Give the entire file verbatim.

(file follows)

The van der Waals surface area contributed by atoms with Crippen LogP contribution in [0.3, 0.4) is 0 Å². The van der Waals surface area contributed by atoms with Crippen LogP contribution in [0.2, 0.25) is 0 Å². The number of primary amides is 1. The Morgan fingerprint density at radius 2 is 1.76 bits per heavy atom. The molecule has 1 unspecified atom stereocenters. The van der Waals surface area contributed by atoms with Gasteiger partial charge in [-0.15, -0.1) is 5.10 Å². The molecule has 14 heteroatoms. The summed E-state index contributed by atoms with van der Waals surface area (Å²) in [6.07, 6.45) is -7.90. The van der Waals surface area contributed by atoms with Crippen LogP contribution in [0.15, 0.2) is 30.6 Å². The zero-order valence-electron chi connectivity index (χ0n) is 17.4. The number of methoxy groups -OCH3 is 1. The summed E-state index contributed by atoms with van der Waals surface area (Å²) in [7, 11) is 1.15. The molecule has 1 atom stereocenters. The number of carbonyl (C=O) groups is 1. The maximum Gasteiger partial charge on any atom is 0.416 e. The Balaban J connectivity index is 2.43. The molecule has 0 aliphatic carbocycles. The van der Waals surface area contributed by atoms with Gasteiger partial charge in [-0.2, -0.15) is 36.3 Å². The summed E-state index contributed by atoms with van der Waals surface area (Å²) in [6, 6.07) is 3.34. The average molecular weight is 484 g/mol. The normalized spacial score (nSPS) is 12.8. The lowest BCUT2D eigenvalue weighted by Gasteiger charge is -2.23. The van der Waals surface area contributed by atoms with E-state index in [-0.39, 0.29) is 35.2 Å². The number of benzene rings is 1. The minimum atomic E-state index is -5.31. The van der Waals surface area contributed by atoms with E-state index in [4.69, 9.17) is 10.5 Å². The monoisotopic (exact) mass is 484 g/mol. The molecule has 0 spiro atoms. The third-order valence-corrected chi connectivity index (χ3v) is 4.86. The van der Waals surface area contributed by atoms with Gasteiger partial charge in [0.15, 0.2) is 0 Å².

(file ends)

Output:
The van der Waals surface area contributed by atoms with Crippen LogP contribution in [0.3, 0.4) is 0 Å². The van der Waals surface area contributed by atoms with Crippen LogP contribution in [0.2, 0.25) is 0 Å². The number of primary amides is 1. The Morgan fingerprint density at radius 2 is 1.76 bits per heavy atom. The molecule has 1 unspecified atom stereocenters. The van der Waals surface area contributed by atoms with Gasteiger partial charge in [-0.15, -0.1) is 5.10 Å². The molecule has 14 heteroatoms. The summed E-state index contributed by atoms with van der Waals surface area (Å²) in [6.07, 6.45) is -7.90. The van der Waals surface area contributed by atoms with Crippen LogP contribution in [0.15, 0.2) is 30.6 Å². The zero-order valence-electron chi connectivity index (χ0n) is 17.4. The number of methoxy groups -OCH3 is 1. The summed E-state index contributed by atoms with van der Waals surface area (Å²) in [7, 11) is 1.15. The molecule has 1 atom stereocenters. The number of carbonyl (C=O) groups is 1. The maximum Gasteiger partial charge on any atom is 0.416 e. The Balaban J connectivity index is 2.43. The molecule has 0 aliphatic carbocycles. The van der Waals surface area contributed by atoms with Gasteiger partial charge in [-0.2, -0.15) is 36.3 Å². The summed E-state index contributed by atoms with van der Waals surface area (Å²) in [6, 6.07) is 3.34. The average molecular weight is 484 g/mol. The normalized spacial score (nSPS) is 12.8. The lowest BCUT2D eigenvalue weighted by Gasteiger charge is -2.23. The van der Waals surface area contributed by atoms with E-state index in [-0.39, 0.29) is 35.2 Å². The number of benzene rings is 1. The minimum atomic E-state index is -5.31. The van der Waals surface area contributed by atoms with E-state index in [4.69, 9.17) is 10.5 Å². The monoisotopic (exact) mass is 484 g/mol. The molecule has 0 spiro atoms. The third-order valence-corrected chi connectivity index (χ3v) is 4.86. The van der Waals surface area contributed by atoms with Gasteiger partial charge in [0.15, 0.2) is 0 Å².